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Nikon's independent streak led to job cuts

TOKYO -- Nikon is drastically slimming down its once proud semiconductor equipment operation because the group's go-it-alone strategy couldn't cope with the shifting global technological landscape.

The Japanese tech company announced Tuesday that it will let go of about 1,000 employees. "We are taking decisive action on reforms now while finances are healthy," Nikon President Kazuo Ushida told reporters.

Some of the scaling down will affect the camera segment, which is facing a shrinking market. But the loss-leading semiconductor lithography business will bear the brunt of the job cuts.

That same lithography business used to symbolize the achievement of Japanese industry. The domestic semiconductor industry took off after a public-private project was launched in the late 1970s. It was Nikon, then known as Nippon Kogaku Kogyo, that developed the first Japanese-made lithography equipment allowing for minute processing of semiconductors. Nikon's devices later enjoyed high demand from global chipmakers, such as Intel in the U.S.

However, trends began to shift around the turn of the century. ASML, a Dutch firm spun off from Phillips in 1984, began utilizing the "open innovation" method of product development, which involves sharing technological secrets with outside research institutions and component manufacturers.

All the while, Nikon kept its proprietary technology in a black box, and the results proved disastrous. ASML is now dominating its Japanese rival with an 81% global share in 2015. Nikon's share dwindled to just over 10%.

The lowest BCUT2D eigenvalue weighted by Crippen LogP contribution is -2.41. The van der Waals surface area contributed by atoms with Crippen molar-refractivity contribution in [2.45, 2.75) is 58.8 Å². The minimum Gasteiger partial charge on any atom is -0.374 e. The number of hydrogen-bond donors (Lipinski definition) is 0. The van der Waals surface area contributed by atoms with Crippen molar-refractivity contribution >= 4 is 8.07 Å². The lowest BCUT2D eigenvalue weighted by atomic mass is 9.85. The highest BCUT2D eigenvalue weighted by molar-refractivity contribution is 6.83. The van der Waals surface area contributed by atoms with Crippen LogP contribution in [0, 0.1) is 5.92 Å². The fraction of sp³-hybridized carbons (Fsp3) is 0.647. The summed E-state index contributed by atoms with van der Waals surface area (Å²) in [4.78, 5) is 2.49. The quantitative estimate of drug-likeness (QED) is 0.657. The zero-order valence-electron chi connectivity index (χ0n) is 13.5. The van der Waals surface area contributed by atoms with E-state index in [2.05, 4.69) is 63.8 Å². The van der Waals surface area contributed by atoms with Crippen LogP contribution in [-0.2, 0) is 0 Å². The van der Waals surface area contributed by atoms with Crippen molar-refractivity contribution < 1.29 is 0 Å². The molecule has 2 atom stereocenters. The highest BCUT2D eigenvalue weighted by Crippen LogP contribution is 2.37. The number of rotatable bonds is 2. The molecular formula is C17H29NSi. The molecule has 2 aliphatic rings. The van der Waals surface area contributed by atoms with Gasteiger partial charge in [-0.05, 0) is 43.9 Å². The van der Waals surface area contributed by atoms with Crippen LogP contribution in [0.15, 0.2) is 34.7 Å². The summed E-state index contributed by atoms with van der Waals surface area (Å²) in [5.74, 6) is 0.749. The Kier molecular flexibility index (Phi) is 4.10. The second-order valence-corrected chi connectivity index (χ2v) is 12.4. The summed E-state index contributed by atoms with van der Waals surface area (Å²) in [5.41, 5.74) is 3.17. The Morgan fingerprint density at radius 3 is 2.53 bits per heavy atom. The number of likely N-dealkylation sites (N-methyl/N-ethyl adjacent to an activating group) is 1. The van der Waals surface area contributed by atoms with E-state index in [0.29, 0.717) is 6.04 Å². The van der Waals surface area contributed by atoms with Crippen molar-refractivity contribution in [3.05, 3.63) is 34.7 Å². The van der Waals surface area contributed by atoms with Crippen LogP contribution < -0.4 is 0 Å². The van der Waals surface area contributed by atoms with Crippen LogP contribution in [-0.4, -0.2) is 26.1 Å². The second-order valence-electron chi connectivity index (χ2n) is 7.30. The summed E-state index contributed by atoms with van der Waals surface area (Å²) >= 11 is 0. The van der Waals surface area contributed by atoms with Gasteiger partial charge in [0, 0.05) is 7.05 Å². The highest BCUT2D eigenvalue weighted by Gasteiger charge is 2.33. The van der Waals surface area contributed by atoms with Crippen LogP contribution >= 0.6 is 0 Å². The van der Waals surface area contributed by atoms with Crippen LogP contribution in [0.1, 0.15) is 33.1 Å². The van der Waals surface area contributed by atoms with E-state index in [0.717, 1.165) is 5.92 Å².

"A comeback is impossible" for the lithography equipment business, Masashi Oka, the company's senior executive vice president and chief financial officer, told the media Tuesday.

Nikon CFO Masashi Oka

Advances in digital technology have lowered the barriers to entry in the global electronics industry. For consumer electronics and semiconductors, that has led to a horizontal division of labor between developers and design firms in developed nations and contract manufacturers in Asia.

Meanwhile, independent-minded Japanese manufacturers are not as speedy in product development. Cutthroat price wars also contributed to the erosion of competitive advantage.

Household names like Hitachi, Sony and Panasonic are on the road to recovery after reforming their operational structures. But companies like Nikon that have built their reputations on optics, precision equipment and other advanced technologies are poised to fall into traps created by their stubborn self-reliance.

"We've also looked at selling off or liquidating the semiconductor lithography business," said Oka. But for now, Nikon will reduce spending on product development and only solicit profitable orders. The company aims to put the operation in the black by the fiscal year ending March 2018.

However, Nikon will not likely achieve sustainable growth if all it does is slim down. Canon withdrew from developing cutting edge lithography equipment and is instead making large acquisitions within the medical imaging and security camera sectors. Japanese peer Fujifilm found success in enhancing its health care segment. Nikon is positioning medical and industrial devices as growth segments. The company is pressured to urgently draw up business plans.

Nikon shares closed 21 yen higher at 1,647 yen ($15.68) on Tuesday. "The way [Nikon] took action before its earnings or financial footing took a turn for the worse is worthy of praise," said Masahiro Shibano, director at Citigroup Global Markets Japan. 

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